Even Colin conceded that we couldn’t go on following every indentation of the coast like this, and there in the pouring rain we agreed to start again. The lane we were on descended into a woody glade where we crossed the burn on an old bridge where there was once a mill. There, joy of joys, we came across the ‘John Muir Trail’ which came down the woody glade next to the burn, crossed our lane and continued on towards the beach! We had no idea it was there for none of it was marked on our OS map which we had bought only recently. Colin offered the opinion that it would just lead us to the beach and stop. But it didn’t, it lead us all the way to Dunbar! Added to that, it stopped raining. So all the bad feeling melted away and we began to enjoy our Walk.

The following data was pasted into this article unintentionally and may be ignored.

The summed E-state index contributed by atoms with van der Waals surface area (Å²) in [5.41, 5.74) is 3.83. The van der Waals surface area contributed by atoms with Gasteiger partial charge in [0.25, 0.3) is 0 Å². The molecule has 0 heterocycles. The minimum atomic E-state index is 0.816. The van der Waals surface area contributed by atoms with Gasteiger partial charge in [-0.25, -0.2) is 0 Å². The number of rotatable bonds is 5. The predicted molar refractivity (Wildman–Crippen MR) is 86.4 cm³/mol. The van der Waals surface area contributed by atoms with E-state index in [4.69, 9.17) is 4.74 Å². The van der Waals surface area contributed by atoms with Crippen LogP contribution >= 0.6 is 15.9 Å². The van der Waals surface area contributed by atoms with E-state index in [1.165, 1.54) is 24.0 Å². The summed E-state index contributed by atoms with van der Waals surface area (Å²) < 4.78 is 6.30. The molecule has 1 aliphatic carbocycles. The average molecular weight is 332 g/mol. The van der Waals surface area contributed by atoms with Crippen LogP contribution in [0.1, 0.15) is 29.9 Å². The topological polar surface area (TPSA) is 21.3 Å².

We followed the path down to the beach initially, where we sat to eat our pies. The well-marked path continued along the top of the beach past banks of primroses. Then it went through a ‘forest’ of little spikey bushes to another woody glade where there was a pretty waterfall. It was magical — I was looking out for fairies and elves! (As usual, we were completely on our own — I feel really sorry for all you non-walkers out there, you miss so much.) We crossed this second burn on a footbridge, then climbed up on to a low clifftop. We were amazed that such a well-established path should be completely missing from the map. Come on, Ordnance Survey, what are you at? The new series of ‘Explorer’ maps are supposed to be for walkers so they should be up-to-date with all the footpaths — that is why we have spent so much money buying the maps. Thirty-seven maps so far at an average cost of £7 each — equals £259! That’s an awful lot of money to pay for inaccurate information.We passed a natural rock arch, and later came to some funny little wooden seats to sit on and contemplate the view. Different kinds of wild flowers – some quite beautiful and unusual – and a flock of shaggy sheep completed the scene. We found this part of the Walk to be thoroughly enjoyable. Further on the rocks finished and the beach turned sandy. We clambered down on to it, and this was even better! Nearing the power station, we had to cross another burn on ‘sort-of’ stepping stones, but since the burn was very shallow this wasn’t a problem. In the surf we saw a seal momentarily! We got very excited, but it dived and we didn’t see it again.There was a caravan site overshadowed by the nuclear power station! It never ceases to amaze us how people seem to be quite happy to holiday within humming distance of such a place. (We remembered the beach huts next to Sizewell back in Suffolk.) I wouldn’t like to stay there, I was not even comfortable walking past. There were concrete walkways all round so there was no problem getting past. But we both found it to be a bit austere, even on the breakwater. We wanted to stop and eat our lunch by then, but I insisted we got well away from the area and out of humming distance. I found that sound to be quite unnerving.We came to a picnic site where we stopped to eat our sarnies. It was very cold in the wind despite the sun which had condescended to come out by then. We could only get out of the wind by hiding behind some old lime kilns which were there. They were huge — it must have been a big operation in its day.